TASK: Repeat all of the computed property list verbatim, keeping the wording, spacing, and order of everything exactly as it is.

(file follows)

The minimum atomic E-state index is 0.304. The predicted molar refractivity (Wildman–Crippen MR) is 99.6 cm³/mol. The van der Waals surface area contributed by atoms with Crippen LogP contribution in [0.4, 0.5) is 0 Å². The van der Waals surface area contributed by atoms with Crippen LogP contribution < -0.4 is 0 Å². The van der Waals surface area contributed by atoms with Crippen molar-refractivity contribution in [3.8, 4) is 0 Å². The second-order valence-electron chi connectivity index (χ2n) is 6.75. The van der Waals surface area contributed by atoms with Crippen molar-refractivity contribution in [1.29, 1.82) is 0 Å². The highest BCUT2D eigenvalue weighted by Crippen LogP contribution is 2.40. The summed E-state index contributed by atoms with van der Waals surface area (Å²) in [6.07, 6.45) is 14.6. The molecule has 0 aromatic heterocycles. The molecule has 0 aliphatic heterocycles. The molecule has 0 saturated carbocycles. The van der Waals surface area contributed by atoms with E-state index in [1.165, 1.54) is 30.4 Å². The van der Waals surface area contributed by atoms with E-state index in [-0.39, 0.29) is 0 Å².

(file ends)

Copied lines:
The minimum atomic E-state index is 0.304. The predicted molar refractivity (Wildman–Crippen MR) is 99.6 cm³/mol. The van der Waals surface area contributed by atoms with Crippen LogP contribution in [0.4, 0.5) is 0 Å². The van der Waals surface area contributed by atoms with Crippen LogP contribution < -0.4 is 0 Å². The van der Waals surface area contributed by atoms with Crippen molar-refractivity contribution in [3.8, 4) is 0 Å². The second-order valence-electron chi connectivity index (χ2n) is 6.75. The van der Waals surface area contributed by atoms with Crippen molar-refractivity contribution in [1.29, 1.82) is 0 Å². The highest BCUT2D eigenvalue weighted by Crippen LogP contribution is 2.40. The summed E-state index contributed by atoms with van der Waals surface area (Å²) in [6.07, 6.45) is 14.6. The molecule has 0 aromatic heterocycles. The molecule has 0 aliphatic heterocycles. The molecule has 0 saturated carbocycles. The van der Waals surface area contributed by atoms with E-state index in [1.165, 1.54) is 30.4 Å². The van der Waals surface area contributed by atoms with E-state index in [-0.39, 0.29) is 0 Å².